Here is a sample of questions put to Banaras Hindu University’s political science postgraduate students in their examination: What was the nature of the Goods and Services Tax in Kautilya’s Arthashastra? the students were asked in their first semester exam on Monday.
As part of their ‘Social and Political Thought of Ancient and Medieval India’ examination paper, students were asked to choose between writing “an essay on the nature of GST in Kautilya’s Arthashastra” and “Manu is the first Indian thinker of globalisation. Discuss.” Each of the questions carried 15 marks. The students said though the topics were not part of their course, they could not raise the matter with the teachers, fearing they will be targeted for the rest of the year. Click to read more
Kautilya’s Arthashastra, an ancient Indian text on statecraft, economic policy and military strategy, is considered an important text in the study of political science in the country. However, what possible answer could someone have if asked about nature of “GST” in Arthashastra? Confused? Well it doesn’t end here.
Manusmriti, another ancient text on the social structure of the country, would not have have a link to globalisation, right? Click to read more
Students at Banaras Hindu University (BHU) were left bemused after issues like ‘Kautilya on GST’ and ‘Manu on globalisation’ made an appearance in the question paper for a course titled “Social and Political Thought in Ancient and Medieval India”, said media reports. The course was a part of the Political Science paper for MA (Master of Arts) students.
When contacted by The Indian Express, Professor Kaushal Kishore Mishra (who set the question paper), said that he had “interpreted the two thinkers and taught their philosophies through new and current examples like GST and globalisation… Kautilya’s Arthashastra is the first Indian book which hints at the current concept of GST… Kautilya is one such thinker who propounded national economic integration — ekikaran.” Click to read more
Unsold inventory of imported chocolates, confectionery and cosmetics, which attracted 28% Integrated Goods & Services Tax (GST) during inbound shipments but are now retailing with an 18% levy, can claim refunds on the excess tax paid.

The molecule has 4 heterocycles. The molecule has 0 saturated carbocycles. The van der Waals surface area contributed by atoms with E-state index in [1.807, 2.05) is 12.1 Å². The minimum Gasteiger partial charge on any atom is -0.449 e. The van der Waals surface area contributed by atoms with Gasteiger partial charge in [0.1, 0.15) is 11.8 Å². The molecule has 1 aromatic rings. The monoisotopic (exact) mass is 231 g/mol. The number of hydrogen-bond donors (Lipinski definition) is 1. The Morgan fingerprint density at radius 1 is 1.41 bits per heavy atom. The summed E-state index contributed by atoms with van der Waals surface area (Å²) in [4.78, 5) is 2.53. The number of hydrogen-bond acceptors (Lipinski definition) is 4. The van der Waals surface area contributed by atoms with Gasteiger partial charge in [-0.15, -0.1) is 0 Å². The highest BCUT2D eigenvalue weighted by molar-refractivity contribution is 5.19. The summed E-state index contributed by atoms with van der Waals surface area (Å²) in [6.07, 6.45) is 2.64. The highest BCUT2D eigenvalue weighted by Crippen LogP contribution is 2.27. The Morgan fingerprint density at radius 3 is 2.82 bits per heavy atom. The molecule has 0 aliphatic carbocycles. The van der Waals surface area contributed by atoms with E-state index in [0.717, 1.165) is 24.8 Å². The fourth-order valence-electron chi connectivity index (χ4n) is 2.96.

“We have told importers that if they have imported goods at 28% and are selling them at 18%, they can claim a refund,” a senior official at the Central Board of Excise and Customs (CBEC) said. “They will, however, have to submit proof. We understand they have issues related to stickers.” Click to read more
Goods & Services Tax Act is currently at its worst. The government enacted it with much fanfare. Within few months, Union Revenue Secretary, Hasmukh Adia said that the law needs a complete overhaul. So embarrassed was the Government at this statement that Press Trust of India, a Govt. controlled news agency changed the words ‘need complete overhauling’ by “need some rejigging”. Click to read more
The government may be looking to use data obtained from Goods and Services Tax (GST) filings to track those who are escaping income-tax, two people close to the development said.
The government is setting up a mechanism wherein data obtained through GST reporting could be correlated with the income-tax filings.
While the project is still in the initial stage, the government wants to create a database whereby income of companies and their promoters could be matched with that of the tax returns filed, said a person in the know. Click to read more
As the Goods and Services Tax (GST) overcomes the transitional implementation challenges, it is time to look ahead to further improving it. The impact of the highest rates has been reduced by substantially paring down commodities in the 28 per cent bracket. The simplification of procedures for small enterprises, especially those that sell to large enterprises, is under way. Bringing land and real estate into the GST is on the agenda for discussion. High priority must now also be accorded to the inclusion of electricity in GST. Why, how, and when? Click to read more
Though demonetisation and GST have been the buzzwords of 2017, however, a recent survey revealed that the two have affected startups adversely.
Social media platform LocalCircles recently conducted a survey amongst 33K startups and entrepreneurs on from different parts of India to find out how the Startup India Mission was going for them and the different roadblocks they were facing in making their startups successful. Click to read more